Lost in translation

FRANK ZICARELLI, TORONTO SUN

, Last Updated: 7:47 AM ET

Andrea Bargnani found himself with the ball in his hands, foul-line extended, with the Dallas Mavericks playing token defence.

He could have put the ball on the floor and, one dribble later, could have heaved a mid-range shooter.

He simply could have shot the ball once he caught it.

In one of those moments that pretty much defines Bargnani's game of late, he elected to pass the ball into the paint and into the unsuspecting hands of Chris Bosh.

What was an opportunity and should have been a made basket, became a sequence that led to a turnover, a three-second violation, because no Raptor anticipated Bargnani making such a decision.

But indecision has become Bargnani.

He doesn't know when to shoot, when to put the ball on the deck and when his minutes will come.

Bargnani is more mystery than a mainstay on a Raptors team that continues to draw closer to either being tweaked or completely overhauled.

Against last night's opponent, Bargnani wasn't the only one to exercise poor shot selection or take ill-advised three-point attempts with 20 seconds left on the shot clock.

But his game has come under the microscope, the scrutiny being that much more intense given Dirk Nowitzki was paying his first and only visit to the Air Canada Centre.

For reasons that defy all logic, people have tried to compare Bargnani to Nowitzki.

Maybe it's the European connection, the colour of their skin, the fact each can put the ball on the floor and extend their offence as seven-footers.

It's really an exercise in futility to even attempt to group the two because Bargnani is never going to earn league MVP honours.

In time, he may develop into a consistent player who will post averages of double-digit scoring and provide just enough of a rebounding and defensive presence to shed his liability label.

Right now, and based on his recent play, Bargnani is lost, as are the Raptors, losers last night, 96-86.

As a starter, Bargnani averaged 12.1 points and 5.0 rebounds when the Raptors went big with Bosh and Jermaine O'Neal in the frontcourt.

To the surprise of no one, Bargnani had a difficult time defending his position at small forward, no small feat given the athletic demands that go with the job.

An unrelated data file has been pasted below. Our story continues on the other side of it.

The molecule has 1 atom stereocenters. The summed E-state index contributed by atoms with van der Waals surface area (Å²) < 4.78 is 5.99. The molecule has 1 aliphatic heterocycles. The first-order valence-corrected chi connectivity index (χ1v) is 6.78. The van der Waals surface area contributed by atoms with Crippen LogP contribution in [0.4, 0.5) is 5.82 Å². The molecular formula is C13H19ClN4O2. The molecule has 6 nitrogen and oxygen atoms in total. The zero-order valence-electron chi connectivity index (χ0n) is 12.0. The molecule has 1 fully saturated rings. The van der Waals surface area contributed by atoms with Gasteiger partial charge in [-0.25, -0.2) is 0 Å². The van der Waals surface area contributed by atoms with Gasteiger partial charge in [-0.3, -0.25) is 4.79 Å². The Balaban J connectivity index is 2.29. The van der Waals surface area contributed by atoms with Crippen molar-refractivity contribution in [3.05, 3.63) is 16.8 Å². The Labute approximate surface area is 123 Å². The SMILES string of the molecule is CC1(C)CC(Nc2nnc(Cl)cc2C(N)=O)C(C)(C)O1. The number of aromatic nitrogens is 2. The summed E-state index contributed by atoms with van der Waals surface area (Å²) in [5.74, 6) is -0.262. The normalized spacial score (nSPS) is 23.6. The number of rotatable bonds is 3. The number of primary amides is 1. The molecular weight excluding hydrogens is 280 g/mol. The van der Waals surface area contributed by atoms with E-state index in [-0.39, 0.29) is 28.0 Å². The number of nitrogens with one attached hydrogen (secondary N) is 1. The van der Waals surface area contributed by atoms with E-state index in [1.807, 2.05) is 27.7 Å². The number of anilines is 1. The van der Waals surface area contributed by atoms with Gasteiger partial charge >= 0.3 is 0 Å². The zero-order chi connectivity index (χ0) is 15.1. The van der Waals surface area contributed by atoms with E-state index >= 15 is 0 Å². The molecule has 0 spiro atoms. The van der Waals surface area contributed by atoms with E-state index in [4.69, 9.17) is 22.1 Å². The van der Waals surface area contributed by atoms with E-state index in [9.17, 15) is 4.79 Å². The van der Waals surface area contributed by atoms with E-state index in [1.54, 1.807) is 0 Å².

While he's reluctant to discuss his personal travails, it's not difficult to see that Bargnani isn't at all comfortable coming off the bench.

Not once did Bargnani feel comfortable last night and, during a rare trip to the free-throw line, the restless fans booed him when his first attempt wouldn't drop.

Raps coach Jay Triano had no choice but to use Joey Graham as his first sub after Josh Howard scored the Mavs' first nine points, with Jamario Moon playing some kind of defence that was pretty offensive.

When Bargnani entered the game, he got matched up against Nowitzki, setting a good screen that allowed Graham to bury his fourth consecutive jump shot.

When matched up against Brandon Bass, Bargnani's first attempt from the field came up short from the top of the circle.

Then came a baseline heave that hit iron, followed by more misses and more discontent among the faithful.

It wasn't until 6:22 remained in the game that Bargnani would make his first field goal.

He stayed on the floor, but simply gave Nowitzki too much space and Disco Dirk buried two consecutive shots.

The shots Bargnani now is taking are of the verbal variety and it threatens to get worse as Toronto continues to lose.

Who knows what the Raptors will look like when they return from a six-game trip, but the look on Bargnani, his body language, his inability to find any kind of rhythm, reveals problems that will not soon go away.

Scouts will tell you that Bargnani should be playing at power forward, like Nowitzki, but Bosh is the incumbent.

Bargnani should never have been put in the position of playing centre because his back-to-the-basket skills are marginal.

The dilemma is obvious: How do the Raptors get Bargnani on track when both Bosh and O'Neal need touches?

These are tough times for the Raptors, but none tougher for Bargnani, who entered the night having made 25% of his shots in the past seven games.

He finished last night with three points on 3-for-7 shooting, four personal fouls and three rebounds, which included a tap back by O'Neal and one following a missed Mavs field goal.


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